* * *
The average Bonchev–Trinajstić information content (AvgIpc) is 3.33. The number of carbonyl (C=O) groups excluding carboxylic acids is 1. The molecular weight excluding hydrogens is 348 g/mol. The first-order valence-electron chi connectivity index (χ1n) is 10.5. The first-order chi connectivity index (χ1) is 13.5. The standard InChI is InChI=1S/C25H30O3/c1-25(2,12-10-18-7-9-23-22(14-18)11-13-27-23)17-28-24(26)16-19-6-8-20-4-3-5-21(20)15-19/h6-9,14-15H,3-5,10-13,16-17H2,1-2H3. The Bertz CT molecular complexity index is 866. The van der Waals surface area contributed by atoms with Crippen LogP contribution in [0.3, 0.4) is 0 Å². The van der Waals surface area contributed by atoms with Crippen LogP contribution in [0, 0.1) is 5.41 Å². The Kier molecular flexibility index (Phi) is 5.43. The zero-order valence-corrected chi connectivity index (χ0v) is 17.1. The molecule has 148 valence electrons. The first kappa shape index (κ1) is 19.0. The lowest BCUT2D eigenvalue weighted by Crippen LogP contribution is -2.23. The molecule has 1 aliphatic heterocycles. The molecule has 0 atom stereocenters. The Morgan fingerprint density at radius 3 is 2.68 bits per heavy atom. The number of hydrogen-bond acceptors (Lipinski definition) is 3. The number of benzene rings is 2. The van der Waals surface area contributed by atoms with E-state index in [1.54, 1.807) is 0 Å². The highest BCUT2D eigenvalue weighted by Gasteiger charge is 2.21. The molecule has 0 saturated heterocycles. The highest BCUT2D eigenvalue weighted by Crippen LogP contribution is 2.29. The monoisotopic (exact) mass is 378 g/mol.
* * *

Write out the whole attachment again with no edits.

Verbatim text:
The average Bonchev–Trinajstić information content (AvgIpc) is 3.33. The number of carbonyl (C=O) groups excluding carboxylic acids is 1. The molecular weight excluding hydrogens is 348 g/mol. The first-order valence-electron chi connectivity index (χ1n) is 10.5. The first-order chi connectivity index (χ1) is 13.5. The standard InChI is InChI=1S/C25H30O3/c1-25(2,12-10-18-7-9-23-22(14-18)11-13-27-23)17-28-24(26)16-19-6-8-20-4-3-5-21(20)15-19/h6-9,14-15H,3-5,10-13,16-17H2,1-2H3. The Bertz CT molecular complexity index is 866. The van der Waals surface area contributed by atoms with Crippen LogP contribution in [0.3, 0.4) is 0 Å². The van der Waals surface area contributed by atoms with Crippen LogP contribution in [0, 0.1) is 5.41 Å². The Kier molecular flexibility index (Phi) is 5.43. The zero-order valence-corrected chi connectivity index (χ0v) is 17.1. The molecule has 148 valence electrons. The first kappa shape index (κ1) is 19.0. The lowest BCUT2D eigenvalue weighted by Crippen LogP contribution is -2.23. The molecule has 1 aliphatic heterocycles. The molecule has 0 atom stereocenters. The Morgan fingerprint density at radius 3 is 2.68 bits per heavy atom. The number of hydrogen-bond acceptors (Lipinski definition) is 3. The number of benzene rings is 2. The van der Waals surface area contributed by atoms with E-state index in [1.54, 1.807) is 0 Å². The highest BCUT2D eigenvalue weighted by Gasteiger charge is 2.21. The molecule has 0 saturated heterocycles. The highest BCUT2D eigenvalue weighted by Crippen LogP contribution is 2.29. The monoisotopic (exact) mass is 378 g/mol.